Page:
By accident or design, Ed Miliband furnished Scottish Labour with its very own "1979 moment" during his last Question Time, and helped lay the foundations for the landslide we saw in the election.
For the past 36 years, Labour has been able to claim the SNP was somehow responsible for Thatcherism, because it voted to topple James Callaghan's government on a motion of confidence in March 1979.
That's nonsense, of course – the vote simply brought the general election forward by a few short weeks and almost certainly didn't change the eventual outcome. But, to some extent, the legend has stuck. Labour has even attempted to get some mileage out of it in this very campaign.
And yet on the Question Time leaders' special, Miliband looked down the camera and told viewers he would rather let a Tory government take office than work with the SNP. This is 1979 on steroids.
Even more damaging for Miliband was his rationale for ostensibly preferring Tory rule, namely it would be unthinkable to offer a party such as the SNP any influence at all over the government of the UK.
SNP bends over backwards
Unfortunately for him, everyone in Scotland saw the SNP bend over backwards throughout this campaign to make itself a credible partner for Labour. Nicola Sturgeon and her party made clear they would act to provide good governance for the whole UK, not just for Scotland, and promised that even a clean sweep of Scottish seats would not constitute a mandate for an early second independence referendum.
In effect, the SNP eliminated each and every reasonable excuse for Labour to refuse to deal with them. When Miliband still insisted he wouldn't cooperate under any circumstances, the message Scottish voters heard, quite rightly, was: "Labour thinks there's one thing worse than Conservative rule, and that's the possibility of democratic Scottish influence over British affairs."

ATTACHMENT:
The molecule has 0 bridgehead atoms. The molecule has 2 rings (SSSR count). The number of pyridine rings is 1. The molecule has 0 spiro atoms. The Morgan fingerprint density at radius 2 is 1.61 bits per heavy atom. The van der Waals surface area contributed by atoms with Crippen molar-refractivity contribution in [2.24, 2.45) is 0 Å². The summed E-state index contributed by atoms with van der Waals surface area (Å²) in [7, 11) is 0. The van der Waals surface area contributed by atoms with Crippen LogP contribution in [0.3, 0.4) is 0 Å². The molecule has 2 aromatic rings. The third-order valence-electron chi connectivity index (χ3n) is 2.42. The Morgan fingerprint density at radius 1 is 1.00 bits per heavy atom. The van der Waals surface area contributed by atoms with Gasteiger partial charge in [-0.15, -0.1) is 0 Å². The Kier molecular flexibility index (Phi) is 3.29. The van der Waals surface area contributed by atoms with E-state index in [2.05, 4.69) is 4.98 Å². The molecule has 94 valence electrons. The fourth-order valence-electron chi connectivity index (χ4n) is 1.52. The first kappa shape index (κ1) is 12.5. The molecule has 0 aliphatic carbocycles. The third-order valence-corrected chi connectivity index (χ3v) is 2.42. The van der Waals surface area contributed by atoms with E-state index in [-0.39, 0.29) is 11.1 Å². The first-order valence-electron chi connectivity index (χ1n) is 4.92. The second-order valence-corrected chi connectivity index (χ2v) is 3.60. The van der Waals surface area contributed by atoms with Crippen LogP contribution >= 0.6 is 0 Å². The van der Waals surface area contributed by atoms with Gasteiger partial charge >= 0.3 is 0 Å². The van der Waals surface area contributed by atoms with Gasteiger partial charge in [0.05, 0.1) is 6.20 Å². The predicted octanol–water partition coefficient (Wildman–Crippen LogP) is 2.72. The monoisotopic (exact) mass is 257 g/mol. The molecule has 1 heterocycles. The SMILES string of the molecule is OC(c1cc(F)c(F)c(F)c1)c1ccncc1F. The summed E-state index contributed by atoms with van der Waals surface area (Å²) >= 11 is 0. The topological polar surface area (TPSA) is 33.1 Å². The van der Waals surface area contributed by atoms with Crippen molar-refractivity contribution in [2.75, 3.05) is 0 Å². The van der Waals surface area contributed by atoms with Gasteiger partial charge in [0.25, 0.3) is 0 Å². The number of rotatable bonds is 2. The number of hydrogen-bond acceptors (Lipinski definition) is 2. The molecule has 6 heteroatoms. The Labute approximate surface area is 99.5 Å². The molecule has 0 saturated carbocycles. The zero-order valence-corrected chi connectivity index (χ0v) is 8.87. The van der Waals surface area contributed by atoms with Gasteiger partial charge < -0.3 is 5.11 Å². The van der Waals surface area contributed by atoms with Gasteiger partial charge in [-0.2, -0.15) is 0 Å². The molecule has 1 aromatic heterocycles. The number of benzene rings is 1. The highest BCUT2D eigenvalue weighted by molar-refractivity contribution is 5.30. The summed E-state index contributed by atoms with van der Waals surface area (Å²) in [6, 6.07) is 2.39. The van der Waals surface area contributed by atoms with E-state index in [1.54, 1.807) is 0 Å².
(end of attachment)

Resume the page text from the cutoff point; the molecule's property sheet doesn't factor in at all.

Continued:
So what on earth was Miliband playing at? The most logical assumption is that he gave up entirely on Scotland and was targeting his message at English voters who, we were told, were scared of the idea of a distinctively Scottish party holding the balance of power, and might have been considering switching to the Tories as a result. But it never seemed quite as simple as that.
Miliband addressed Scottish voters directly on Question Time, implying they should heed his threat of putting the Tories in power and vote Labour to ensure he didn't do it. He truly seemed to believe out-and-out blackmail was likely to yield results, which raised serious questions over the quality of advice he was receiving.
First and foremost, anti-Tory voters in Scotland wanted to give their vote to a party that was actually committed to getting the Tories out of office. That decision became something of a no-brainer, given the SNP was clear it would seek to lock the Tories out in all circumstances and Labour was much more equivocal.
Bluffer hit the buffers
Some have suggested Miliband's words on Question Time were a gigantic conjuring trick, designed to reassure the English and bully the Scots, while not altering his actual stance at all.
It was noted that the only types of deal he explicitly ruled out were full coalition and a confidence-and-supply arrangement. In theory, this still left open the possibility of an informal – and most importantly deniable – vote-by-vote understanding with the SNP that would sustain a Labour minority government.
But there was a problem. Miliband couldn't have been much clearer that there are circumstances in which Labour would decline to take office to prevent SNP influence. Had this been impossible, his attempt to blackmail Scottish voters would have been, quite literally, meaningless.
We were left to assume that if the Conservatives were the largest party by a considerable margin, and if it was clear from the arithmetic that a Labour government would derive its legitimacy solely from the SNP's willingness to prop it up, Miliband would refuse a call from the palace.
This, however, would have entailed Labour abstaining on a Tory Queen's Speech, and being seen to actively install Cameron as prime minister. If the party had done anything else, it would be incumbent on Miliband's party to at least attempt to form a government, due to the provisions of the Fixed Term Parliaments Act.
That dilemma - which, of course, is now redundant - was not helped by the fact that Scottish Labour leader Jim Murphy was reluctantly coaxed by Nicola Sturgeon a few weeks before the election into confirming his party would definitely vote against a Tory Queen's Speech.
So the nationalists were left with a stark choice. Either Miliband was misleading us when he said there were some circumstances in which he would decline to seize power, or Murphy was misleading us when he said there were no circumstances in which Labour would refrain from voting down a Tory Queen's Speech. There wasn't a third possibility.
Perhaps Labour didn't even know which way they would jump. And, of course, it doesn't matter now. Miliband's strategy of clear, even if his public message was not. By the time Scottish Labour recovers from the fallout, it may be seeking power in an independent country.